Apple Reports Preliminary Fourth Quarter Results
Ships Record 1.61 Million Macs
CUPERTINO, California—October 18, 2006—Apple® today announced preliminary financial results for its fiscal 2006 fourth quarter ended September 30, 2006. These preliminary results may be subject to significant adjustment as a result of a likely restatement of historical results.
The Company posted revenue of $4.84 billion and net quarterly profit of $546 million, or $.62 per diluted share. These results compare to revenue of $3.68 billion and net profit of $430 million, or $.50 per diluted share, in the year-ago quarter. Gross margin was 29.2 percent, up from 28.1 percent in the year-ago quarter. International sales accounted for 40 percent of the quarter’s revenue.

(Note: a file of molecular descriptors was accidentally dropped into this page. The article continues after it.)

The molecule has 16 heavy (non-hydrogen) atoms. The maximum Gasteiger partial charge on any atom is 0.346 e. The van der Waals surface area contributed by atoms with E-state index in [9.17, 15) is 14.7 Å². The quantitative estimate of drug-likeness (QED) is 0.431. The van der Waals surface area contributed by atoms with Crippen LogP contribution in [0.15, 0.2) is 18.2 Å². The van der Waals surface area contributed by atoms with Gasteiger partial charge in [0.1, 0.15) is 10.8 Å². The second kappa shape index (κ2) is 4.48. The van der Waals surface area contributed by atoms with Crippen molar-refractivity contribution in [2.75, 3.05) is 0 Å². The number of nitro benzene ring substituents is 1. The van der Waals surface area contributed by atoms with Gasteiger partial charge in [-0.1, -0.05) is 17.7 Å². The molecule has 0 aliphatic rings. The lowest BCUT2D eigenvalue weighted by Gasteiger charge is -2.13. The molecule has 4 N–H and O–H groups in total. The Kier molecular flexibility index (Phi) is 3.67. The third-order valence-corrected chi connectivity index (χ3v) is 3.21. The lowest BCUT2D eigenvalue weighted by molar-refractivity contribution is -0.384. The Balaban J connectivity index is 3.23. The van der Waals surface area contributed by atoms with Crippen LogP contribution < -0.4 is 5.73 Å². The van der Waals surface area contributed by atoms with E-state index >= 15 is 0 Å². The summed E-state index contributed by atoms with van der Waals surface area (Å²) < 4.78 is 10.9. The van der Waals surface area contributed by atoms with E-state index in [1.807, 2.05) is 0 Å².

Apple shipped 1,610,000 Macintosh® computers and 8,729,000 iPods during the quarter, representing 30 percent growth in Macs and 35 percent growth in iPods over the year-ago quarter.
“This strong quarter caps an extraordinary year for Apple. Selling more than 39 million iPods and 5.3 million Macs while performing an incredibly complex architecture transition is something we are all very proud of,” said Steve Jobs, Apple’s CEO. “Looking forward, 2007 is likely to be one of the most exciting new product years in Apple’s history.”
“We are pleased to have finished the year with over $10 billion in cash and to have increased annual revenue by $11 billion in the last two years,” said Peter Oppenheimer, Apple’s CFO. “Looking ahead to the first fiscal quarter of 2007, we expect revenue of $6.0 to $6.2 billion and earnings per diluted share of $.70 to $.73.”
Results Subject to Significant Adjustment